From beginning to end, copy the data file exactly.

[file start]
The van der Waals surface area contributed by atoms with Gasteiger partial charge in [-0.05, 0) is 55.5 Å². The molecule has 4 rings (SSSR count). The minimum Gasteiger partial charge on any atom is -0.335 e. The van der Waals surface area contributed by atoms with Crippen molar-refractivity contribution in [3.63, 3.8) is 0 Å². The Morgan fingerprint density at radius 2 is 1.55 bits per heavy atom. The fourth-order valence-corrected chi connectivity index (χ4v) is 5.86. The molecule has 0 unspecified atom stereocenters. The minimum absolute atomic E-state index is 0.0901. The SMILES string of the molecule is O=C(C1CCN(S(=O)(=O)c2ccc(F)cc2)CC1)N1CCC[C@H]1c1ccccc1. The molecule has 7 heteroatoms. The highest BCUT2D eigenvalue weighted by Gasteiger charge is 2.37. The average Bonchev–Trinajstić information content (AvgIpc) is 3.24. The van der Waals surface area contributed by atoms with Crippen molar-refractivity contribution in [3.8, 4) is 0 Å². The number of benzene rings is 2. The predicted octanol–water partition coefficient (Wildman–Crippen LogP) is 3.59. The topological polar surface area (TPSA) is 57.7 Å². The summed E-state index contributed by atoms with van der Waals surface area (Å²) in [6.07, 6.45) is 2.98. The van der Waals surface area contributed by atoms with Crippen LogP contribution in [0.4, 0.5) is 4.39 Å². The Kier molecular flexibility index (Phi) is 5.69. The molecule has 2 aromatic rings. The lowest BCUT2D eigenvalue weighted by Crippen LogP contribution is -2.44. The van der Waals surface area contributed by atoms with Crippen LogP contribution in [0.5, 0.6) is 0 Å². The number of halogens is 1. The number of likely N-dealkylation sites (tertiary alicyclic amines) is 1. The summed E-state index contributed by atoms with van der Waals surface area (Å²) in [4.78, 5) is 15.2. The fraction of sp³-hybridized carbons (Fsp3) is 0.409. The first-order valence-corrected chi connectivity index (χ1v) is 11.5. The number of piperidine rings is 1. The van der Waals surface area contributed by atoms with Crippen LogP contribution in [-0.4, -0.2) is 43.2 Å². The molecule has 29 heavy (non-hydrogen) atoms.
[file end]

The van der Waals surface area contributed by atoms with Gasteiger partial charge in [-0.05, 0) is 55.5 Å². The molecule has 4 rings (SSSR count). The minimum Gasteiger partial charge on any atom is -0.335 e. The van der Waals surface area contributed by atoms with Crippen molar-refractivity contribution in [3.63, 3.8) is 0 Å². The Morgan fingerprint density at radius 2 is 1.55 bits per heavy atom. The fourth-order valence-corrected chi connectivity index (χ4v) is 5.86. The molecule has 0 unspecified atom stereocenters. The minimum absolute atomic E-state index is 0.0901. The SMILES string of the molecule is O=C(C1CCN(S(=O)(=O)c2ccc(F)cc2)CC1)N1CCC[C@H]1c1ccccc1. The molecule has 7 heteroatoms. The highest BCUT2D eigenvalue weighted by Gasteiger charge is 2.37. The average Bonchev–Trinajstić information content (AvgIpc) is 3.24. The van der Waals surface area contributed by atoms with Crippen molar-refractivity contribution in [3.8, 4) is 0 Å². The number of benzene rings is 2. The predicted octanol–water partition coefficient (Wildman–Crippen LogP) is 3.59. The topological polar surface area (TPSA) is 57.7 Å². The summed E-state index contributed by atoms with van der Waals surface area (Å²) in [6.07, 6.45) is 2.98. The van der Waals surface area contributed by atoms with Crippen LogP contribution in [0.4, 0.5) is 4.39 Å². The Kier molecular flexibility index (Phi) is 5.69. The molecule has 2 aromatic rings. The lowest BCUT2D eigenvalue weighted by Crippen LogP contribution is -2.44. The van der Waals surface area contributed by atoms with Crippen LogP contribution in [0.5, 0.6) is 0 Å². The number of halogens is 1. The number of likely N-dealkylation sites (tertiary alicyclic amines) is 1. The summed E-state index contributed by atoms with van der Waals surface area (Å²) in [4.78, 5) is 15.2. The fraction of sp³-hybridized carbons (Fsp3) is 0.409. The first-order valence-corrected chi connectivity index (χ1v) is 11.5. The number of piperidine rings is 1. The van der Waals surface area contributed by atoms with Crippen LogP contribution in [-0.4, -0.2) is 43.2 Å². The molecule has 29 heavy (non-hydrogen) atoms.